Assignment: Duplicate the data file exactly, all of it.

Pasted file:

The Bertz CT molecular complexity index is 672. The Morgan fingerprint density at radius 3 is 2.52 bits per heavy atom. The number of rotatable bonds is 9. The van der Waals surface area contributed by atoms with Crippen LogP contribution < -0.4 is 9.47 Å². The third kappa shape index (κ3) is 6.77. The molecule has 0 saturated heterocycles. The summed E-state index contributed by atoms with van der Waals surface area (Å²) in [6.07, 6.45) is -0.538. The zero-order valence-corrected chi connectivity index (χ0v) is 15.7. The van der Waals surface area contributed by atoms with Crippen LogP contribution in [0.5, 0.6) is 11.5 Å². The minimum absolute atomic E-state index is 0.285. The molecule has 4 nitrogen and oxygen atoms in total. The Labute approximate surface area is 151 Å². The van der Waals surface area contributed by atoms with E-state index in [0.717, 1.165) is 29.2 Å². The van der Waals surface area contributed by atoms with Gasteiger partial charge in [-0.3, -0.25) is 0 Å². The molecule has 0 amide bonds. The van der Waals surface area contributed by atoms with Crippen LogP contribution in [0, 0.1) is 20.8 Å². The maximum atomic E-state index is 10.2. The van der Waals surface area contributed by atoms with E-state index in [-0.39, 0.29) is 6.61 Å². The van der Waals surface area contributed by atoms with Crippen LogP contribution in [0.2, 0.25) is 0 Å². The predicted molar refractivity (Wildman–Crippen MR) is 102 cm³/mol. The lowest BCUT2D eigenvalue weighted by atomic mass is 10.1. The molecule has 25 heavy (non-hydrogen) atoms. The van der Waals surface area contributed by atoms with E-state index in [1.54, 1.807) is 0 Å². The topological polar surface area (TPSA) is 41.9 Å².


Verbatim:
The Bertz CT molecular complexity index is 672. The Morgan fingerprint density at radius 3 is 2.52 bits per heavy atom. The number of rotatable bonds is 9. The van der Waals surface area contributed by atoms with Crippen LogP contribution < -0.4 is 9.47 Å². The third kappa shape index (κ3) is 6.77. The molecule has 0 saturated heterocycles. The summed E-state index contributed by atoms with van der Waals surface area (Å²) in [6.07, 6.45) is -0.538. The zero-order valence-corrected chi connectivity index (χ0v) is 15.7. The van der Waals surface area contributed by atoms with Crippen LogP contribution in [0.5, 0.6) is 11.5 Å². The minimum absolute atomic E-state index is 0.285. The molecule has 4 nitrogen and oxygen atoms in total. The Labute approximate surface area is 151 Å². The van der Waals surface area contributed by atoms with E-state index in [0.717, 1.165) is 29.2 Å². The van der Waals surface area contributed by atoms with Gasteiger partial charge in [-0.3, -0.25) is 0 Å². The molecule has 0 amide bonds. The van der Waals surface area contributed by atoms with Crippen LogP contribution in [0, 0.1) is 20.8 Å². The maximum atomic E-state index is 10.2. The van der Waals surface area contributed by atoms with E-state index in [-0.39, 0.29) is 6.61 Å². The van der Waals surface area contributed by atoms with Crippen LogP contribution in [0.2, 0.25) is 0 Å². The predicted molar refractivity (Wildman–Crippen MR) is 102 cm³/mol. The lowest BCUT2D eigenvalue weighted by atomic mass is 10.1. The molecule has 25 heavy (non-hydrogen) atoms. The van der Waals surface area contributed by atoms with E-state index in [1.54, 1.807) is 0 Å². The topological polar surface area (TPSA) is 41.9 Å².